The poetic word is latency, palpitation, audible darkness, a veil for making the self and things transparent. In that sense, it becomes incompatible with the tangle of discourses, regardless of their order. I feel and think that poetry, just as Hanni Ossott told us, is a twilight speech, situated in a threshold. It recognizes no authority, and when it becomes a voice it arrives from the only core that is consonant to it, the deep core of being. It comes from deep wounds, from the thirst for clarity, from the battle for being and to be. In the verses you cite, from De mí, lo oscuro, maybe I was trying to warn against the digressions that words lead us to in their search for identity. Even that word with which we've lived, and those that we've carried while returning to a path we thought we already knew from visiting. Maybe I wanted to allude to our shrouded condition which begins to be symptomatic of our age. And I remain, years later, books later, faithful to that warning, with the need to break the so human and involuntary self-absorption that molds us.

From page 139: "Las bodas sólo se celebran / cuando llega la muerte / a mí la enfermedad me obsequió unas alianzas" [Weddings are only celebrated / when death arrives / illness gave me some alliances]. What is sickness for the contemporary poet?

I don’t have the capacity to enumerate what sickness is for the contemporary poet.

But I can intuit that she walks through her home, no longer with the echo of her cough, it is now a different depth of that shadow that exposes to the storm the corporeal pulses of the poet. I listen and I want to evoke, at this instant, the strange verb of the hallucinator from Coro, Elías David Curiel, when, drenched in despair, he said that "el éter es milagrosa escala / por donde Hahím psíquicamente sube / y cierne encima de la noche el ala." [ether is a miraculous stair / on which Hahím rises psychically / and the wing settles on top of night] I cannot ignore the timbre of a voice drunk from the smell of blood from "the old wound," with which Armando Rojas Guardia would mark that "by the light of the neon of our age, the unexpected confession of St. John of the Cross sounds like masochism: 'What I want is to die.'"

What is sickness for you?

In La Boda I wrote: "A mí la enfermedad me obsequió unas alianzas." [Illness gave me some alliances] They were placed in my hands so that I might cling to life that way, and, likewise, to the word and to the Beloved become Husband.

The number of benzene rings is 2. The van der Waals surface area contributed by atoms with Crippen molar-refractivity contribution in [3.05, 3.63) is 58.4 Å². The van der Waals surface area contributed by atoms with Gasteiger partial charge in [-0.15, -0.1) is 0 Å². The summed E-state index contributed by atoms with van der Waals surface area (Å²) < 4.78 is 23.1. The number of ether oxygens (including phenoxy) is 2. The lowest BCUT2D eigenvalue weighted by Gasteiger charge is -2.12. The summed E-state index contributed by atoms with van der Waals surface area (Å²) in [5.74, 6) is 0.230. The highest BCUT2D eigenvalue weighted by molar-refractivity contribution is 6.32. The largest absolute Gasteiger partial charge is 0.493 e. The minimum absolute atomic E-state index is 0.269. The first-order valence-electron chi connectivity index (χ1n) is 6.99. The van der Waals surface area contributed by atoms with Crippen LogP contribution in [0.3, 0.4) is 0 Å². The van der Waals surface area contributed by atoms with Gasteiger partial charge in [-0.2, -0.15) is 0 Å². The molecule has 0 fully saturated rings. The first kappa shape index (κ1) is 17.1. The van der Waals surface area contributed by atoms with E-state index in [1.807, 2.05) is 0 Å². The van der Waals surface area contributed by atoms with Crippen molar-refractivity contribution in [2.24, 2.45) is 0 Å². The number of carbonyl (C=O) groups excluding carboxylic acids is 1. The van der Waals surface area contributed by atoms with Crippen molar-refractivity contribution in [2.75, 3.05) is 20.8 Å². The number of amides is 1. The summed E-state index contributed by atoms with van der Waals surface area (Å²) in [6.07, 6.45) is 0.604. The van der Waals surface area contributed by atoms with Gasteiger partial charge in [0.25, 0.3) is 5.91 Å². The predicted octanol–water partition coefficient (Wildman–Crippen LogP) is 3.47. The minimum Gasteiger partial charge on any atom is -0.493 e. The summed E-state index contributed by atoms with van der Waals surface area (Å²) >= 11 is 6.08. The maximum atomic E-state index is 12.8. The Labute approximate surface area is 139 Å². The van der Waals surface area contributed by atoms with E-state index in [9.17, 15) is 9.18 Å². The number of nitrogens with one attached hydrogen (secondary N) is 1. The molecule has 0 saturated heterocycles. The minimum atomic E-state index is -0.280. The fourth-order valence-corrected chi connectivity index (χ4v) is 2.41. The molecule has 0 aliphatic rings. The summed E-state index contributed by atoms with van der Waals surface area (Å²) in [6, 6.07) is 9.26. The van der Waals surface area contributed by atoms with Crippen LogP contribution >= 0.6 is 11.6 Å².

Because within vertigo, within the void which sickness leans toward, we barely hear a complaint, our own, turned into a monosyllabic complaint that we won't silence. So that it becomes possible to unwind ourselves in love's air for the one we have felt in our skin, and which grows, grows and accepts communion, to drink from the same cup. Besides, sickness taught me another song, a song that sounds like oratory, and which transformed my words into verses through which—like a grateful creature—I awoke to the health and the mystery of living and attempting the poem day by day. I work, then, in paying tribute to the thorny branch that brings the healing bird to my house. I work to celebrate, literally and with enthusiasm, the ordinary, daily tasks in which I am occupied: from immersing myself in reading and music, to teaching a class, or setting the table to receive family and friends. Because, as I wrote in "El Poema del Esposo" [The Husband's Poem], "La enfermedad tiene una sola ala / (Voy a enterrar en el jardín el ala de amar)" [Illness has one single wing / (I am going to bury the wing of love in the garden)]. So that the wing might sink its roots and allow me to continue clinging to life. And I repeat, it’s not that "en mi casa todo pájaro amanece curado" [every bird in my house awakes cured].

Is poetry a symptom? And if so, of what?

I would accept this idea of poetry as a symptom if we agreed to assume the word 'symptom' as being outside of the medical alphabet—and if we visualize it displaying the figured meaning which it carries. Meaning, as a signal, that it is the indicator of something auroral, which announces itself, pulses, peers in and is half-born, and which can only be seen in fragments. Consequently, we must accept that words, all of them, and in their essence such as those that the poet speaks, these all allude to a lost word, "the only word that guards the secret of divine-human love," as María Zambrano writes.

The Murmur of the Bird and the Rose

Patricia Guzmán (Caracas, 1960) received her Ph.D. in Latin American Literature from the Sorbonne. She is also a journalist who graduated from the Universidad Católica Andrés Bello, where she is now a Professor. Her journalistic career includes positions such as directing the pages of El Nacional, the cultural supplement Bajo Palabra, El Diario de Caracas, and most recently the Sunday magazine Estampas and the literary supplement Verbigracia, both at El Universal.

But above all, Patricia Guzmán is the owner of one of the most beautiful and singular voices of Venezuela.

Her four books of poetry have recently appeared in a rare publication, entitled Con el ala alta, which has been edited by the publishing house El otro, mismo, directed by Victor Bravo in Mérida. As one reads those impressive pages, the idea emerges that in Patrica Guzmán's poetry Spanish becomes Celtic because it acquires the remote intonation of a marvelous culture irrigated by the centuries, and which lives where we least expect it: in the illuminated letter, in the shadow of the chalice, in the murmur of the bird, in the panting of the fanatic and in the bordered fringe of the bride's dress.

In Patricia Guzmán’s poetry a rose is not a rose. It is the everything rose, the absoluteroseness, the extreme condition, engulfed by flames, free from gravity and geometrical within everything in the world which is rose and which is pregnant with its hint.

This book’s apparition comforts us from so many disasters: the country has poets. And that is already a great event. It is almost everything.

{ Milagros Socorro, El Nacional, 19 April 2004 }